JEFFERSON CITY — Appealing to history, theology and the Christian mission to serve, leaders of four Christian denominations called their flocks and Missouri legislators to stand for religious freedom.
At least 5,000 people — most dressed in red — cheered and shouted amens from the floor of the Capitol Rotunda and the two floors overlooking it to hear Missouri Baptist Convention Executive Director John Yeats; Darrin Rogers of the Assemblies of God; Maggie Karner, director of life and health ministries for the Lutheran Church-Missouri Synod; and Roman Catholic Archbishop Robert Carlson.
The Obama administration's recent requirement for religious organizations to provide contraceptive drugs and services prompted the groups' call for the rally. Speakers at the March 27 event insisted that Obama's compromise to require insurance companies to provide contraception would still burden religious organizations.
Yeats told listeners that nonconformists rose up in England when that country's government passed conformity acts. "There are still a few of us nonconformists around here," he said.
The contraceptive mandate means people of faith would be "forced into ideological compliance," Yeats said. When Yeats said, "and we say," everyone joined him — "no."
"It's a shame for the government to demand this of faith communities…. Aren't we the nation that has attempted to teach others about religious liberty?" he asked.
He suggested that if Americans could lose religious freedom, they could lose other constitutional protections.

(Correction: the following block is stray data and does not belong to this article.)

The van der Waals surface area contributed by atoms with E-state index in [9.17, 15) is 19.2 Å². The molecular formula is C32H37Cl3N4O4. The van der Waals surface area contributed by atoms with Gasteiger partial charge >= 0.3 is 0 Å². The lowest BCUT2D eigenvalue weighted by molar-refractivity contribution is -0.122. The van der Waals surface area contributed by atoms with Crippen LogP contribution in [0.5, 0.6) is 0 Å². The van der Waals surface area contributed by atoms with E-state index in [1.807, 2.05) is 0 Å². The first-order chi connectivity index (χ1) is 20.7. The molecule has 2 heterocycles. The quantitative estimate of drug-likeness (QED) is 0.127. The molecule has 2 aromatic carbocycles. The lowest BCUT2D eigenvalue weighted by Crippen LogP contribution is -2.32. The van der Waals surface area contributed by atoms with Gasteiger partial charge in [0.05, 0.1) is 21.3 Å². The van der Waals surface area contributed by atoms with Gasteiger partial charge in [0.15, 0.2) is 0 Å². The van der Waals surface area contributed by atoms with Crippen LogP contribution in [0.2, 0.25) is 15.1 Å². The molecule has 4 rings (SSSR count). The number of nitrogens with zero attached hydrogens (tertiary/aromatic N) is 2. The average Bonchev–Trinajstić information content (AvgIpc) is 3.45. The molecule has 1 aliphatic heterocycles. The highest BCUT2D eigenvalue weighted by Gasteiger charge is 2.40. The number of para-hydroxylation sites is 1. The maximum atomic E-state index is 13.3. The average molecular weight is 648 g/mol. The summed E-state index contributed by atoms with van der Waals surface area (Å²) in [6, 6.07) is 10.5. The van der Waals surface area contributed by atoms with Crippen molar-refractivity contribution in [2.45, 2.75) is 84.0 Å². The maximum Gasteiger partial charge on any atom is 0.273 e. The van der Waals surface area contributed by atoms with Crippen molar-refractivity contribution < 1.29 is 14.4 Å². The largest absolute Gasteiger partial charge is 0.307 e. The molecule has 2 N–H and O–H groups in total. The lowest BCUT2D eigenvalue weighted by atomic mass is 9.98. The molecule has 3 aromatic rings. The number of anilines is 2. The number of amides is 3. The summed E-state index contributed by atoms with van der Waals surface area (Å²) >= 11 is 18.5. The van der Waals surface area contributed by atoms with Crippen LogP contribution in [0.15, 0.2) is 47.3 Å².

"As a woman, I want to make sure everybody understands. This is not about women's issues at all," Karner declared. "This concerns all women and all men and all Americans. It concerns our constitutional right."
Individuals of faith "bring care and healing to a broken society, to both body and soul," she added. "Mercy is intrinsic to the Christian life…. It's not what we do but who we are."
That quality of mercy led churches to be at the forefront of the development of hospitals and healthcare systems. "Religious people have shaped what the modern healthcare system looks like today," she said. "We can be a valuable asset…but only if we are allowed to work within the confines of our beliefs."
Karner suggested that if the faith community gives in to the contraception mandate, it could face other issues — end of life, parental authority, other healthcare mandates — in the future.
The mandate "strikes at the heart of faith. We will be required to deny its practice and I say never!" Archbishop Carlson declared, and the crowd roared. "We will not render unto Caesar what belongs to Almighty God."
With the mandate, the government is telling the church "what teachings we can and cannot act upon," he said. Christians would "violate" the mission Jesus gave for believers to participate in the "public square."
Not every religious leader agreed with the rally's purpose. Retired Baptist pastor in Missouri and longtime member of Americans United for the Separation of Church and State, Rudy Pulido believes the rally "really wasn't promoting religious liberty but rather was challenging it."
"The historic understanding of religious liberty has as its core principle that each person is competent under God to make his or her own moral and religious decisions and is responsible only to God for those decisions," he added.
A director for Churchnet, Pulido did not attend the prayer rally, instead attending a labor rally at the Capitol the same day.
"The Catholic Church approaches questions of moral and religious decisions from a hierarchical perspective, that is, the church, not the individual, makes such decisions," he said. "For our government to impose upon all Americans the hierarchical theological position of removing contraceptives from our national health policy flies in the face of the Baptist understanding of religious liberty."